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Publication numberUS5457162 A
Publication typeGrant
Application numberUS 08/355,143
Publication dateOct 10, 1995
Filing dateDec 13, 1994
Priority dateAug 18, 1988
Fee statusLapsed
Also published asCA1327802C, DE68921031D1, DE68921031T2, EP0355733A1, EP0355733B1, US4956416, US5360867, US5399630
Publication number08355143, 355143, US 5457162 A, US 5457162A, US-A-5457162, US5457162 A, US5457162A
InventorsJose Sanchez
Original AssigneeElf Atochem North America, Inc.
Export CitationBiBTeX, EndNote, RefMan
External Links: USPTO, USPTO Assignment, Espacenet
Catalyst for addition polymerization, curing and crosslinking
US 5457162 A
Abstract
This invention relates to novel reactive amino or hydrazino peroxides (hereinafter generally referred to as "AHP's") and derivatives all having a Structure A: ##STR1## in which the definitions of P, R11, R22, X, Q and x, y and z are given in the Summary Of The Invention section, for example, 4,4-di-(t-butylperoxy)pentanohydrazide (I-1), and the use of these novel compounds in curing unsaturated polyester resins, in initiating polymerization of ethylenically unsaturated monomers, for modifying rheology, for crosslinking and curing olefin polymers and elastomers, for producing novel graft and block copolymers, and for producing novel polymers with covalently bound performance additive functions.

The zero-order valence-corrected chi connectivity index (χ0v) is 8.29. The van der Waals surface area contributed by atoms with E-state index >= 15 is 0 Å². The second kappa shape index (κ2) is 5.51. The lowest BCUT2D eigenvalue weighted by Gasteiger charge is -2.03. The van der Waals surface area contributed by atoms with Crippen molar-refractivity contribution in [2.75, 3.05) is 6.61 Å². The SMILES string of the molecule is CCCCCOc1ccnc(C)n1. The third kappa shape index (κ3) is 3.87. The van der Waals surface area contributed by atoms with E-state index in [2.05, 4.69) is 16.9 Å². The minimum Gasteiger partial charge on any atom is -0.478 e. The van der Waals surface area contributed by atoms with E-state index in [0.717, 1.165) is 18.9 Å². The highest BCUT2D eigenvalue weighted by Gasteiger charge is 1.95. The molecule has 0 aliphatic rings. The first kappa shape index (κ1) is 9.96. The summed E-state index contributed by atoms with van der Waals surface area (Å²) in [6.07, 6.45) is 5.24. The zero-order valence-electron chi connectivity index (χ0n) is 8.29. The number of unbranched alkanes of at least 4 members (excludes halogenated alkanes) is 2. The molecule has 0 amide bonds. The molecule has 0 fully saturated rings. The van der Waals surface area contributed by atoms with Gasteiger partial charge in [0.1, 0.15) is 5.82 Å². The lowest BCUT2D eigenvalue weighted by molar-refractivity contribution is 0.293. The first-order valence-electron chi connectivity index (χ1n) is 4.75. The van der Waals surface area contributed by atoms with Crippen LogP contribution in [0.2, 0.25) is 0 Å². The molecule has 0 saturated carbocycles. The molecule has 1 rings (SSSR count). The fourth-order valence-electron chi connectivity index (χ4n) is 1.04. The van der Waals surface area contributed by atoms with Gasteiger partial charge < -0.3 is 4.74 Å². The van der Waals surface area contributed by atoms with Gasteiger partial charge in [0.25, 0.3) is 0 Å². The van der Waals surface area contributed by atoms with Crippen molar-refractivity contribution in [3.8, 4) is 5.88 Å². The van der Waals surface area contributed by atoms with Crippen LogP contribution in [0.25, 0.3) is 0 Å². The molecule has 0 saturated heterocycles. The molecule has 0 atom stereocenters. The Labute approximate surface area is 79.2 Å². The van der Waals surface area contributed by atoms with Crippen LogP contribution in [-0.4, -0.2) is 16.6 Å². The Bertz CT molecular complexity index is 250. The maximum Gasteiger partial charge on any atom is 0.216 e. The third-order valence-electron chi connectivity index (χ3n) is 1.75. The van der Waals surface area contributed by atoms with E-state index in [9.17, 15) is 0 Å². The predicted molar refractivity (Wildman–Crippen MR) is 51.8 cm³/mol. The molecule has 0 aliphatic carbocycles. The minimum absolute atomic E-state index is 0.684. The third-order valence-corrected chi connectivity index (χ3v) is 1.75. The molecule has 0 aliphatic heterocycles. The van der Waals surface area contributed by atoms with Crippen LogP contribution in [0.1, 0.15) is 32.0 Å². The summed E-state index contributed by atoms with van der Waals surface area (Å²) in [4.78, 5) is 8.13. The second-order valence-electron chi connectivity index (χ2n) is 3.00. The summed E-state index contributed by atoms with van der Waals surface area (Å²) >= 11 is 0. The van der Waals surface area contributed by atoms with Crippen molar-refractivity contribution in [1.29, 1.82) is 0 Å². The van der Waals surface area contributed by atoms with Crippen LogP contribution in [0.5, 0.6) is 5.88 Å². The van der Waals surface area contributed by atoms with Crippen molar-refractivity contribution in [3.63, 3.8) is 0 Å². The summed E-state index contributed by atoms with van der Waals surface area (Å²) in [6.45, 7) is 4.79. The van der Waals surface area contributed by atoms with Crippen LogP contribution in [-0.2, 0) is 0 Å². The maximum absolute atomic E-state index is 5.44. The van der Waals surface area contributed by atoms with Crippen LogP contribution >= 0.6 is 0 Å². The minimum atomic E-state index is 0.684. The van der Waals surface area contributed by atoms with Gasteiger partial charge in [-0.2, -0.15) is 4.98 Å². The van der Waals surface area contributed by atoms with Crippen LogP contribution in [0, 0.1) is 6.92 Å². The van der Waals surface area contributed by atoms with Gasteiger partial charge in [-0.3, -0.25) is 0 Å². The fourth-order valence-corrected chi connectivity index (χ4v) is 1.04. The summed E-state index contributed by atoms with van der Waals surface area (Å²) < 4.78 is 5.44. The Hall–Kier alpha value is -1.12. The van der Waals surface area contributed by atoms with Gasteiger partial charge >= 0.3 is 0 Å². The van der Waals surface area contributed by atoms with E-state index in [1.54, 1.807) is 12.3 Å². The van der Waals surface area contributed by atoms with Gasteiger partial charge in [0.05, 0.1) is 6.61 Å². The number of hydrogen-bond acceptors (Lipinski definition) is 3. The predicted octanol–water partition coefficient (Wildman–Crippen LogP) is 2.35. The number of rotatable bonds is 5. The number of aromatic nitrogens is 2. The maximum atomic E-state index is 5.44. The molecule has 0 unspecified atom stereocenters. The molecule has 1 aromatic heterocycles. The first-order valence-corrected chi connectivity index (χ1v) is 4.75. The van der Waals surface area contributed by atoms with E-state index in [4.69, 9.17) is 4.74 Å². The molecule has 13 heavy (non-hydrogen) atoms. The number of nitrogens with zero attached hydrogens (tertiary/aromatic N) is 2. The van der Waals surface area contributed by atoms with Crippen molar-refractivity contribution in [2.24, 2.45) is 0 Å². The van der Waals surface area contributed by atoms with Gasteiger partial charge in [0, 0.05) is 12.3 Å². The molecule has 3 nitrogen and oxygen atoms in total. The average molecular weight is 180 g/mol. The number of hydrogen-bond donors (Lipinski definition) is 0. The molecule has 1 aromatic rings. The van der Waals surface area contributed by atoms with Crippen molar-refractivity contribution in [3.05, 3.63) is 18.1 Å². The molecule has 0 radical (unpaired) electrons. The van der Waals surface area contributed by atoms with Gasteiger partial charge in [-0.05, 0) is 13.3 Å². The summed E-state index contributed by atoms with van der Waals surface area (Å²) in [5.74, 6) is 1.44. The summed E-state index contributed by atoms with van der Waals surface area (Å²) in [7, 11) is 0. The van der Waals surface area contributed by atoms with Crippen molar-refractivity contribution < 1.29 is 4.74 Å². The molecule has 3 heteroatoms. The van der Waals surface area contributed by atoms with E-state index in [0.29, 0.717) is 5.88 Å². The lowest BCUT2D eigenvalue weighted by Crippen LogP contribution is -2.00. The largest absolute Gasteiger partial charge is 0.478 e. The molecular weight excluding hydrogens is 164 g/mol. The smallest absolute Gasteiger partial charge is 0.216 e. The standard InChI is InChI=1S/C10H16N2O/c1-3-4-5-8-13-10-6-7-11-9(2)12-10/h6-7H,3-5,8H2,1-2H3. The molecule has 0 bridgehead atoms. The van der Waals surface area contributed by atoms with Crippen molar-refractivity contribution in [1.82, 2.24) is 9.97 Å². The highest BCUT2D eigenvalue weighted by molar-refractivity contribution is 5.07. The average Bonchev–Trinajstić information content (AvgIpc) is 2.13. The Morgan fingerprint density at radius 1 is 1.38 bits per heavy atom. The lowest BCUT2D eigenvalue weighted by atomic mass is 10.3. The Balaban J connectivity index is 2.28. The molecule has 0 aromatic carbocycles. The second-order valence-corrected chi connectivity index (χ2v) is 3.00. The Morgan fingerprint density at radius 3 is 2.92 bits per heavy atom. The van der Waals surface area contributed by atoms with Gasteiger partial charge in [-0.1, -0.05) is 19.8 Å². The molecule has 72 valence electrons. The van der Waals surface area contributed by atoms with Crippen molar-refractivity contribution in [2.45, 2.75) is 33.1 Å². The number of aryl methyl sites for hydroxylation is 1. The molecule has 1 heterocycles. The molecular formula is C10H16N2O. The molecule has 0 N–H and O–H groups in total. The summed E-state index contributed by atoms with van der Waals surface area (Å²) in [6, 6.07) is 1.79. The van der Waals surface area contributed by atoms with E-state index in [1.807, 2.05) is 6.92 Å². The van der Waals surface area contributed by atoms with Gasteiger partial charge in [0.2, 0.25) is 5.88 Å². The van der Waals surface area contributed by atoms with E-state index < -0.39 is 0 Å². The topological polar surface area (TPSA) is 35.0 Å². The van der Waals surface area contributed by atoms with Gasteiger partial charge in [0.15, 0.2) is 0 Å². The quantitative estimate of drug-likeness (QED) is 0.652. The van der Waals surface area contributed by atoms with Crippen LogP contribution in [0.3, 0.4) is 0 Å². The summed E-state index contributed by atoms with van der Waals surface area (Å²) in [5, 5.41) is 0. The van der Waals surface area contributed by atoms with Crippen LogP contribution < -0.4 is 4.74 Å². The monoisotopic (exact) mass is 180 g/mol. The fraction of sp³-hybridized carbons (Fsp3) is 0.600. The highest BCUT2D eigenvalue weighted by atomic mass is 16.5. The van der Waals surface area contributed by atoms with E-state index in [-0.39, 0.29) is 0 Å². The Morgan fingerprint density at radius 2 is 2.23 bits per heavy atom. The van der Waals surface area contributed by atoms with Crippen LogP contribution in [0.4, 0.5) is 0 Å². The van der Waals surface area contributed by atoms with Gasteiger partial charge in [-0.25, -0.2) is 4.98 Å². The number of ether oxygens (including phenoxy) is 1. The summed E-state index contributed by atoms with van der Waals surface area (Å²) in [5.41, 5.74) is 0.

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Claims(5)
I claim:
1. An improved process selected from the group consisting of:
(a) a process for the initiation of polymerization of ethylenically unsaturated monomers by reacting the monomers with an initiating compound under conditions effective to initiate polymerization of the monomers;
(b) a process for curing an elastomeric resin by reacting the resin with an initiating amount of a free radical initiator for polymer curing under conditions effective to cure the elastomeric resin;
(c) a process for modifying a polymer selected from the group consisting of polypropylene and copolymers comprising more than 50% by weight of polypropylene, by varying the molecular weight and modifying the molecular weight distribution of the polymer by reacting said polymer with an initiating amount of a free radical initiator for polymer modification under conditions effective to modify the polymers, and